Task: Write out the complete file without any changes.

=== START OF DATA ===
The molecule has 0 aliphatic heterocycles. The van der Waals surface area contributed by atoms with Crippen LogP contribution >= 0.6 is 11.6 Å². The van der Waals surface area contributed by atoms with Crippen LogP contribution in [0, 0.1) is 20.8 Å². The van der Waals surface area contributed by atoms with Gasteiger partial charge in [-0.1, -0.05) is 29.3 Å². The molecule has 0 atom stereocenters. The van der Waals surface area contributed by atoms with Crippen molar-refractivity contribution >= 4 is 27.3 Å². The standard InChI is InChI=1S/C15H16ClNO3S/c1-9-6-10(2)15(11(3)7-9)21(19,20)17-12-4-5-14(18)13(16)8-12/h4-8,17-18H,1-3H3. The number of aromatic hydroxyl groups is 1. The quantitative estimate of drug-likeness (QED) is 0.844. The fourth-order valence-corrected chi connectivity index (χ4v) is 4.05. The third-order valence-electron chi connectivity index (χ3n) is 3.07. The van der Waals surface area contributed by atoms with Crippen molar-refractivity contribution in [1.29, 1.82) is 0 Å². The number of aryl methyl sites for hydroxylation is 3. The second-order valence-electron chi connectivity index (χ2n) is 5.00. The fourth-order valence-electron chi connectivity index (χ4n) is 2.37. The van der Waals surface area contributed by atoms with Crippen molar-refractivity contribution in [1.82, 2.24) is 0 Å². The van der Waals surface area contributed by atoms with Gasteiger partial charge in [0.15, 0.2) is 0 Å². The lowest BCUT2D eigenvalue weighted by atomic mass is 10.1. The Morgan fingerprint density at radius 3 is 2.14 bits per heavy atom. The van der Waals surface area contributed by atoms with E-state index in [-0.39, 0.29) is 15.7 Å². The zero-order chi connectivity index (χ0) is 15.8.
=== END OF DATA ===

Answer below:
The molecule has 0 aliphatic heterocycles. The van der Waals surface area contributed by atoms with Crippen LogP contribution >= 0.6 is 11.6 Å². The van der Waals surface area contributed by atoms with Crippen LogP contribution in [0, 0.1) is 20.8 Å². The van der Waals surface area contributed by atoms with Gasteiger partial charge in [-0.1, -0.05) is 29.3 Å². The molecule has 0 atom stereocenters. The van der Waals surface area contributed by atoms with Crippen molar-refractivity contribution >= 4 is 27.3 Å². The standard InChI is InChI=1S/C15H16ClNO3S/c1-9-6-10(2)15(11(3)7-9)21(19,20)17-12-4-5-14(18)13(16)8-12/h4-8,17-18H,1-3H3. The number of aromatic hydroxyl groups is 1. The quantitative estimate of drug-likeness (QED) is 0.844. The fourth-order valence-corrected chi connectivity index (χ4v) is 4.05. The third-order valence-electron chi connectivity index (χ3n) is 3.07. The van der Waals surface area contributed by atoms with Crippen molar-refractivity contribution in [1.29, 1.82) is 0 Å². The number of aryl methyl sites for hydroxylation is 3. The second-order valence-electron chi connectivity index (χ2n) is 5.00. The fourth-order valence-electron chi connectivity index (χ4n) is 2.37. The van der Waals surface area contributed by atoms with Crippen molar-refractivity contribution in [1.82, 2.24) is 0 Å². The van der Waals surface area contributed by atoms with Gasteiger partial charge in [0.15, 0.2) is 0 Å². The lowest BCUT2D eigenvalue weighted by atomic mass is 10.1. The Morgan fingerprint density at radius 3 is 2.14 bits per heavy atom. The van der Waals surface area contributed by atoms with E-state index in [-0.39, 0.29) is 15.7 Å². The zero-order chi connectivity index (χ0) is 15.8.